When I got to work the next morning my co-worker from the night before told me my friend had come by to see me but not to worry, he hadn’t told him where we’d moved. I thanked him and clocked in. We had that morning rush-hour hectic slam. We had, as usual, lines at the registers and lines at the pumps. I noticed I was seeing more church members than I usually did when I worked mornings. Some just grabbed my hand and did a slight shrug of the shoulders at me. Others told me they were sorry and for me to call if I needed anything. I was confused but we were so slammed I filed it in the back of my head and kept checking people out. Then a guy from church grabbed both my hands and told me he was sorry. I asked what for and he told me. My friend had broken into the church the night before, gone up on stage in the youth center, put a gun to his head and killed himself.

Years we all thought he was just threatening suicide for attention. Those last few weeks, he cried saying I was the only friend he had left, the only one who’d let him talk without shaming him or judging him. If he’d known where I’d moved to he would have found a way to come by the house so he could talk and I could listen. I knew that. That’s exactly why I hadn’t told him I’d moved yet. I needed a break. I didn’t think he was serious. He needed a reason and I didn’t give him one. I did what everyone else had done and shut him out. I wasn’t there when he needed me.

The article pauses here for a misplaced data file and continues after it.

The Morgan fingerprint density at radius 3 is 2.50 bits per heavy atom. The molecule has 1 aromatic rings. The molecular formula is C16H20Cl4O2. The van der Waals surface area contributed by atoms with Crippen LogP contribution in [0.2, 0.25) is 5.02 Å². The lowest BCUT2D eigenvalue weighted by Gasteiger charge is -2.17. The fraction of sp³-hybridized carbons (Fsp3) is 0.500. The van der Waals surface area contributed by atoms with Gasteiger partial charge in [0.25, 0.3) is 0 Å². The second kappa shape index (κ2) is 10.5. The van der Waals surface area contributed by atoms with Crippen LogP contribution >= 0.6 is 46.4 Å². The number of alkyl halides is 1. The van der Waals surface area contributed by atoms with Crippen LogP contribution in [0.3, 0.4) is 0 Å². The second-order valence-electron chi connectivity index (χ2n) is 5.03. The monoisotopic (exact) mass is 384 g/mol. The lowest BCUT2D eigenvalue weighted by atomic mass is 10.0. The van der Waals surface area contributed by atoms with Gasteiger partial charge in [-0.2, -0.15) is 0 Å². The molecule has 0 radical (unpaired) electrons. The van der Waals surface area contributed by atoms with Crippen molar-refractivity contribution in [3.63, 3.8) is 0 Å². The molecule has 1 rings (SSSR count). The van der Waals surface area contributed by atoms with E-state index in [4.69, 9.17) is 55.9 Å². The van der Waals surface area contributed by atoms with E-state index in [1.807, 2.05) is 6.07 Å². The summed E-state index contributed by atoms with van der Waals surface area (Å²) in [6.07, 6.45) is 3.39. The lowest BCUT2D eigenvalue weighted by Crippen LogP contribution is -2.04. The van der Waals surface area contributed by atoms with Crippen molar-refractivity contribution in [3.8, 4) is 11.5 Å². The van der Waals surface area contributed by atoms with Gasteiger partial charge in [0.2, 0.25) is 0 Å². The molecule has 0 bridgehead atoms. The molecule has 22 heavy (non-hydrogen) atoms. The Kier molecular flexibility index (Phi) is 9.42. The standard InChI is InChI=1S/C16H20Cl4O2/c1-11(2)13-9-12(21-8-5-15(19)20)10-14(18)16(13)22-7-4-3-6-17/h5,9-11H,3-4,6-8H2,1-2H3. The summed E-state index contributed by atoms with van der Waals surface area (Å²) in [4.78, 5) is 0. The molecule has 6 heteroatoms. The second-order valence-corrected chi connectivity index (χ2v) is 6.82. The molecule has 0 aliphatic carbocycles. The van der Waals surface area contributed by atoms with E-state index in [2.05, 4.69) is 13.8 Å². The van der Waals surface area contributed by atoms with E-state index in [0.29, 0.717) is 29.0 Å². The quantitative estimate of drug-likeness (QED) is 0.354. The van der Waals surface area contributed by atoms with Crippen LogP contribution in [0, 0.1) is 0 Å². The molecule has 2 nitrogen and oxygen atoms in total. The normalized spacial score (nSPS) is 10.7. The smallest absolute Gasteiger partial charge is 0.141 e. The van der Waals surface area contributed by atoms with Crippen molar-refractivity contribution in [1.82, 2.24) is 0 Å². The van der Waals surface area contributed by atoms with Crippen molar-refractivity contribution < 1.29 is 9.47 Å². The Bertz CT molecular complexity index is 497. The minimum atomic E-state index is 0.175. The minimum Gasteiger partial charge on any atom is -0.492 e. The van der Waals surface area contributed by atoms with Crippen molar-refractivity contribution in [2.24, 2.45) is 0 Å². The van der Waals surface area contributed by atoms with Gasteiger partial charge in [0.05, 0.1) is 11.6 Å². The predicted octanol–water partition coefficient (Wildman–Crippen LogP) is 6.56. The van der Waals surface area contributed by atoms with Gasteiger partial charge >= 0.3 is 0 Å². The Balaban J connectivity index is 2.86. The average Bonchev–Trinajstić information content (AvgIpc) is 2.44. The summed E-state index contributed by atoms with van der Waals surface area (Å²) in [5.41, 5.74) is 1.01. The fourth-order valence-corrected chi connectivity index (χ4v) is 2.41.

I didn’t go to his funeral. I didn’t even talk to his mom for years. The guilt was tremendous and heavy. The anger I felt, at him, was all-encompassing for a while, until I realized I was angry at myself for not being the friend he needed. I still think suicide is selfish but I also think that what you’re going through when suicide feels like your only way out must be absolutely unbearable. Unimaginable. Heavy in ways I can’t begin to comprehend.